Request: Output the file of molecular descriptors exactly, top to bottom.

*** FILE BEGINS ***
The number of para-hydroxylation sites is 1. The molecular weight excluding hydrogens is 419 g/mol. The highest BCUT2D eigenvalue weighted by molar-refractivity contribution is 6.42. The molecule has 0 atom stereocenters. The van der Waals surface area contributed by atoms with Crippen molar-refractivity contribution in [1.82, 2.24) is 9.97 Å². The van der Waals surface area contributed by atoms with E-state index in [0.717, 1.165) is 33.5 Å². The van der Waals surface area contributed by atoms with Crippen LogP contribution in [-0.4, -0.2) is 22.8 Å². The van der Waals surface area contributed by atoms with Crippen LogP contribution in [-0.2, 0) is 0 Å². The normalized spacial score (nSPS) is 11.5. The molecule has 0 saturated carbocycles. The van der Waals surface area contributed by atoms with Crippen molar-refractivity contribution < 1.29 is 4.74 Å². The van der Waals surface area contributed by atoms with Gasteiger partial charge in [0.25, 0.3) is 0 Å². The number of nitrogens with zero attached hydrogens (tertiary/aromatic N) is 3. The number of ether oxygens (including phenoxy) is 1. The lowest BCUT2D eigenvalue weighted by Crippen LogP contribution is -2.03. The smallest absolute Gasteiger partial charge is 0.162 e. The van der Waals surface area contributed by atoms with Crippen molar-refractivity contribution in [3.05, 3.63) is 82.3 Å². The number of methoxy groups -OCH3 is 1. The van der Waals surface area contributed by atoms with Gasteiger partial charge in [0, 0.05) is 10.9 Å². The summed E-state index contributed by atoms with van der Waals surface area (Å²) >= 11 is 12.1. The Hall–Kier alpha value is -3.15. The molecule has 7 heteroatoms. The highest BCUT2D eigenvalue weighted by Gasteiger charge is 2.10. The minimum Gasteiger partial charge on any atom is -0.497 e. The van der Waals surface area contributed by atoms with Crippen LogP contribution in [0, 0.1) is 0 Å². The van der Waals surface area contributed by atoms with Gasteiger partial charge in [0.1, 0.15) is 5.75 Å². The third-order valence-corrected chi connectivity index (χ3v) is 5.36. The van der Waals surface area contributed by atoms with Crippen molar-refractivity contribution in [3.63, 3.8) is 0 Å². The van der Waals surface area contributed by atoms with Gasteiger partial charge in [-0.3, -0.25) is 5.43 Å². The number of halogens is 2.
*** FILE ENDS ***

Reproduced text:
The number of para-hydroxylation sites is 1. The molecular weight excluding hydrogens is 419 g/mol. The highest BCUT2D eigenvalue weighted by molar-refractivity contribution is 6.42. The molecule has 0 atom stereocenters. The van der Waals surface area contributed by atoms with Crippen molar-refractivity contribution in [1.82, 2.24) is 9.97 Å². The van der Waals surface area contributed by atoms with E-state index in [0.717, 1.165) is 33.5 Å². The van der Waals surface area contributed by atoms with Crippen LogP contribution in [-0.4, -0.2) is 22.8 Å². The van der Waals surface area contributed by atoms with Crippen LogP contribution in [-0.2, 0) is 0 Å². The normalized spacial score (nSPS) is 11.5. The molecule has 0 saturated carbocycles. The van der Waals surface area contributed by atoms with Crippen molar-refractivity contribution < 1.29 is 4.74 Å². The van der Waals surface area contributed by atoms with Gasteiger partial charge in [0.25, 0.3) is 0 Å². The number of nitrogens with zero attached hydrogens (tertiary/aromatic N) is 3. The number of ether oxygens (including phenoxy) is 1. The lowest BCUT2D eigenvalue weighted by Crippen LogP contribution is -2.03. The smallest absolute Gasteiger partial charge is 0.162 e. The van der Waals surface area contributed by atoms with Crippen molar-refractivity contribution in [3.05, 3.63) is 82.3 Å². The number of methoxy groups -OCH3 is 1. The van der Waals surface area contributed by atoms with Gasteiger partial charge in [0, 0.05) is 10.9 Å². The summed E-state index contributed by atoms with van der Waals surface area (Å²) >= 11 is 12.1. The Hall–Kier alpha value is -3.15. The molecule has 7 heteroatoms. The highest BCUT2D eigenvalue weighted by Gasteiger charge is 2.10. The minimum Gasteiger partial charge on any atom is -0.497 e. The van der Waals surface area contributed by atoms with Crippen LogP contribution in [0, 0.1) is 0 Å². The van der Waals surface area contributed by atoms with Gasteiger partial charge in [0.1, 0.15) is 5.75 Å². The third-order valence-corrected chi connectivity index (χ3v) is 5.36. The van der Waals surface area contributed by atoms with Crippen molar-refractivity contribution in [3.63, 3.8) is 0 Å². The van der Waals surface area contributed by atoms with Gasteiger partial charge in [-0.3, -0.25) is 5.43 Å². The number of halogens is 2.